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'Downton Abbey' executive producer breaks down the season 6 premiere

Warning: Spoilers from the season 6 premiere of Downton Abbey lie ahead! The Crawley family and their staff are back with the sixth and final season of Downton Abbey and, per usual, theyre bringing the drama. Notably, nearby neighbors had to sell up, showing the risk...   Read More... //

'Downton Abbey' producer previews 'end of an era' for final season

'I wanted people to realize that these characters are more like us than they are different than us, even though they're 80, 90 years ago,' Gareth Neame says, looking ahead to the show's return. //

5 Things to Expect from Downton Abbey Season 6

Downton Abbey begins its sixth and final season on Sunday, bringing an end to the highest-rated show in PBS history. Season 6, which has already aired in the U.K., promises to bring enormous changes to Downton, its owners and staff, as well as plenty of the shows trademark soapy drama. Before the upstairs-downstairs period piece returns to PBS for the final time, TheWrap has a spoiler-free list of five things to look forward to in Season 6: Who killed Mr. Green? Last season, Anna was accused of killing Mr. Green, the valet who raped her in Season 4, after he was killed when a mysterious figure pushed him in front of an oncoming bus. Mr. Bates eventually (falsely) confessed, letting Anna off the hook in the finale, but the identity of the real killer is still unknown heading into Season 6... //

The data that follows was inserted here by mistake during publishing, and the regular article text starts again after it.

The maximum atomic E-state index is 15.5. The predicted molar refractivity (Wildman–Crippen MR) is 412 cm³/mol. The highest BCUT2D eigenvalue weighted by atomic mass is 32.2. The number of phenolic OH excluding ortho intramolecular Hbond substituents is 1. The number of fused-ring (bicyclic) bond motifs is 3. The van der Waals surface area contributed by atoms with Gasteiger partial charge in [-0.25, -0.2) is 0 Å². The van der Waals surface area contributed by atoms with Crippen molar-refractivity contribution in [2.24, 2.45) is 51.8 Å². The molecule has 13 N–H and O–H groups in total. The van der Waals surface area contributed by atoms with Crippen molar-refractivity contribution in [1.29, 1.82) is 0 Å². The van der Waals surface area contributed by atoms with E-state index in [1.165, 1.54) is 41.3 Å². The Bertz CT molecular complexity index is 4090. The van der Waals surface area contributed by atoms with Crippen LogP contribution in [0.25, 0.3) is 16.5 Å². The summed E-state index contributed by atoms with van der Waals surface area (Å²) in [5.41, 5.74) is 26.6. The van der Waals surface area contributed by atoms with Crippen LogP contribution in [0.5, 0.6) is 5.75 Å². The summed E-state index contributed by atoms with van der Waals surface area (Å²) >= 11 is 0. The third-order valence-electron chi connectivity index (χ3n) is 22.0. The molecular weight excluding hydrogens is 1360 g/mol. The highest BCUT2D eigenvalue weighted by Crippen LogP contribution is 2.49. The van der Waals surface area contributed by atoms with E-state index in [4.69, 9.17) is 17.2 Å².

Downton Abbey Stars Preview Mary and Edith's 'Rivalry,' Unexpected Final Arc

If you were hoping that Downton Abbey's culminating season (premiering Stateside Sunday, Jan. 3 on PBS) would usher in a time of sisterly peace and love, you might want to prepare yourself for a reignited competitive spirit between Mary and Edith. They remain true to their relationship, star Laura Carmichael says. There is an element... //